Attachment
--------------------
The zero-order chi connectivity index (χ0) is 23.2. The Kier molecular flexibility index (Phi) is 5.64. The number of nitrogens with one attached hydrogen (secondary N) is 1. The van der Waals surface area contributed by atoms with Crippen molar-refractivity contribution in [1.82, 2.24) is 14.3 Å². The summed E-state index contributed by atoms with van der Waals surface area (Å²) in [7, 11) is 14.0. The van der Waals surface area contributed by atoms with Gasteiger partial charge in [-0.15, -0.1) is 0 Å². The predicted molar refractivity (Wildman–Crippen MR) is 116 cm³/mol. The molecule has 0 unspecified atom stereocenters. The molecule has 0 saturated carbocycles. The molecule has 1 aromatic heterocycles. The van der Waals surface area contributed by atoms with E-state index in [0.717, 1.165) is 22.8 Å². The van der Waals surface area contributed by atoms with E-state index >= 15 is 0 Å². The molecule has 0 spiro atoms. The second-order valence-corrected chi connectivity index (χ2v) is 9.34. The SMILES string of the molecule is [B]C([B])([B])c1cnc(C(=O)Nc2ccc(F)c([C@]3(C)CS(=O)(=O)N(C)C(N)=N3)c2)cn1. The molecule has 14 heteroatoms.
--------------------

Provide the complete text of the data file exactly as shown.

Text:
The zero-order chi connectivity index (χ0) is 23.2. The Kier molecular flexibility index (Phi) is 5.64. The number of nitrogens with one attached hydrogen (secondary N) is 1. The van der Waals surface area contributed by atoms with Crippen molar-refractivity contribution in [1.82, 2.24) is 14.3 Å². The summed E-state index contributed by atoms with van der Waals surface area (Å²) in [7, 11) is 14.0. The van der Waals surface area contributed by atoms with Gasteiger partial charge in [-0.15, -0.1) is 0 Å². The predicted molar refractivity (Wildman–Crippen MR) is 116 cm³/mol. The molecule has 0 unspecified atom stereocenters. The molecule has 0 saturated carbocycles. The molecule has 1 aromatic heterocycles. The van der Waals surface area contributed by atoms with E-state index in [0.717, 1.165) is 22.8 Å². The van der Waals surface area contributed by atoms with E-state index >= 15 is 0 Å². The molecule has 0 spiro atoms. The second-order valence-corrected chi connectivity index (χ2v) is 9.34. The SMILES string of the molecule is [B]C([B])([B])c1cnc(C(=O)Nc2ccc(F)c([C@]3(C)CS(=O)(=O)N(C)C(N)=N3)c2)cn1. The molecule has 14 heteroatoms.